"You wish for me." The woman answered his thought. George had often thought Dusty could read his mind. She looked expectantly at him.


 "Er, sit." The woman obeyed, folding up her long legs to sit on the carpet.




After a cold shower George felt better. He had been working too hard, that was all. A few drinks and some lively company at Bob's party were just what he needed. George strode confidently down the stairs, but all his self-assurance vanished as he opened the lounge door and peeped round it. There she was, sitting just as he had left her; beautiful as a Greek goddess and just as likely to exist. He slumped against the wall and slid onto the floor. The woman shuffled closer and tapped at his arm. Her face wore a beseeching expression. His hand automatically reached out to stroke the silky auburn hair. She looked real, she felt real, and after all, he had often thought that Dusty was better behaved than most humans. Why shouldn't he take her to a party? At least it would prove whether he really had lost his grip on reality or not.


"Come on, then."


Dusty jumped up and rushed to the door ahead of him.


"Heel! I mean, wait–please." Should he treat her like a dog or a woman? If George did not know how to behave how could he expect her to? It was not far to Bob's house but it was far enough for George's misgivings to weight each step. What if he introduced Dusty as his girlfriend and all everyone else saw was a dog? The less attractive canine behaviour bothered him too. When he thought of the sort of places dogs sniffed, George broke out in a sweat.


Bob opened the door and his eyebrows nearly shot to his hairline. George held his breath, then his friend's face broke into a predatory smile. His gaze followed the long-legged redhead as George ushered her inside.


 "You lucky dog, George. Why'd you keep her so quiet? Scared of competition?" There was an expression of incredulous admiration on Bob's face as he greeted George.


George revelled in it. "Oh, Dusty and I have known each other for years."


Bob laughed and slapped him on the back. "Just friends, eh?"


Gradually George relaxed. Dusty behaved impeccably, becoming more and more human as the evening wore on. Her speech lost its throatiness and became more articulate, but she retained her dog-like devotion to him, never straying from his side. George felt as if he had suddenly grown six inches. He ignored a persistent itch behind his ear as he watched Bob approach.


"You don't mind if Dusty and I dance, do you?" Bob smiled and held out his hand to her.


George was suddenly furious. He smacked Bob's hand away. "Yes, I do!" The room fell quiet. George had not meant to sound so ferocious, but for the first time, he had a stunning partner and he was not about to let anyone else come sniffing around.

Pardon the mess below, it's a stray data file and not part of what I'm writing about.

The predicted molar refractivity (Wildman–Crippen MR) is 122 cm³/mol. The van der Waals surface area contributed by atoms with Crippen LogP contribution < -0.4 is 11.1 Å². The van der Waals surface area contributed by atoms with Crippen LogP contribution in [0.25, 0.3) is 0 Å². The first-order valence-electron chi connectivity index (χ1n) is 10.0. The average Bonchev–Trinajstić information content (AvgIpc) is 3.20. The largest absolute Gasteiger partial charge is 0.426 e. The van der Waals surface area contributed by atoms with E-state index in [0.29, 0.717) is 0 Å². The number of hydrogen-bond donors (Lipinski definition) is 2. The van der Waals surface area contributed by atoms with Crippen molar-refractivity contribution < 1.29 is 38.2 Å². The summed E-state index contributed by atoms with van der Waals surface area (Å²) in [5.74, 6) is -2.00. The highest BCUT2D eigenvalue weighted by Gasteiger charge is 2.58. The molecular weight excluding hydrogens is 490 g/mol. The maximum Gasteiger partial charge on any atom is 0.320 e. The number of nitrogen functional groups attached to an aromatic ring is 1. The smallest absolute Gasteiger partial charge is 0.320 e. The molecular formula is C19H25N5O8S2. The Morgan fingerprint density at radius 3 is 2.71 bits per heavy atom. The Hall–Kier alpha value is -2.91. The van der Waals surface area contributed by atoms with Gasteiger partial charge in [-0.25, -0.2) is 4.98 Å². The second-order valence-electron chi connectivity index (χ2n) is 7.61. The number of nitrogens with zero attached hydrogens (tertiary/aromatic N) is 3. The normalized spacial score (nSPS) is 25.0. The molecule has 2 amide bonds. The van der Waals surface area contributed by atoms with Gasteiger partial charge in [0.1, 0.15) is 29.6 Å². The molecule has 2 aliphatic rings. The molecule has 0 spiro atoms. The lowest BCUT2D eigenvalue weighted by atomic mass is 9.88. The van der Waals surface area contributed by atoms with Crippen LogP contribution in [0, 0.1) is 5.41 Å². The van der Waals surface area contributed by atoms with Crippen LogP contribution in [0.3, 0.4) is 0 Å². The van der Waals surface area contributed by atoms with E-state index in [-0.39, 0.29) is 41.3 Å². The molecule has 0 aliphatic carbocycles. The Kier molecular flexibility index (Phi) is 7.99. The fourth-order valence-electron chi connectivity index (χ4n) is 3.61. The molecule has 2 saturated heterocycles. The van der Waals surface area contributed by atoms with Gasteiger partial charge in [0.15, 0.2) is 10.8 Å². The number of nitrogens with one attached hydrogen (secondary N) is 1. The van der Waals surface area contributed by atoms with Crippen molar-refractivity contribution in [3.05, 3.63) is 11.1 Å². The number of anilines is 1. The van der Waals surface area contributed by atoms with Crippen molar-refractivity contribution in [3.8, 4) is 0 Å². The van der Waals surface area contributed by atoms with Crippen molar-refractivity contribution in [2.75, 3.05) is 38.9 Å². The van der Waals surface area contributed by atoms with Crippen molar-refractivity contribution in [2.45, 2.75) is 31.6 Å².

Bob stepped back holding up his hands in denial. George knew he ought to say something, turn the incident into a joke but he felt more like following after him shouting insults. Dusty belonged to him, she was his girlfriend–dog, he reminded himself with a jolt. This was getting out of hand. He scratched absently and gave way to an urge to sniff her neck. She smelled human.


 Dusty patted his arm. As she began drawing George towards the door he did not resist. A good night's sleep; that was all he needed and then he would feel himself again. They had barely stepped outside before he was paralyzed by an awful thought.


"It's not midnight is it? I mean, you're not going to change back?"


"No, I'm not."


George felt weak with relief as he inhaled deeply of the still night air. Now all he needed was to get rid of that darned itch. Anyone would think he had fleas. George sat back on his haunches and gave it a really thorough scratch with his hind foot. His hind foot? George looked up at Dusty with bewildered eyes. She bent over and patted his head.


"What's happening?" His voice came out as a pathetic whine.


"It's the other half of your wish. You did say you'd like to be a dog."


"Why didn't you tell me?" he howled.


Unlike Dusty, he was no pedigree only an ungainly mongrel with a scruffy brown coat.


Dusty leaned towards him and ruffled the springy fur on top of his head. "You never asked me," she said, but he was no longer listening.


George was under the pull of a smell far more tantalising than Dusty's perfume. He sniffed the nearest lamp-post–neutered boxer, elderly greyhound, young poodle princess.... Time to try out his canine chat-up lines. He might not be a handsome dog, yet he did have a certain comic appeal. He wagged his tail and trotted off.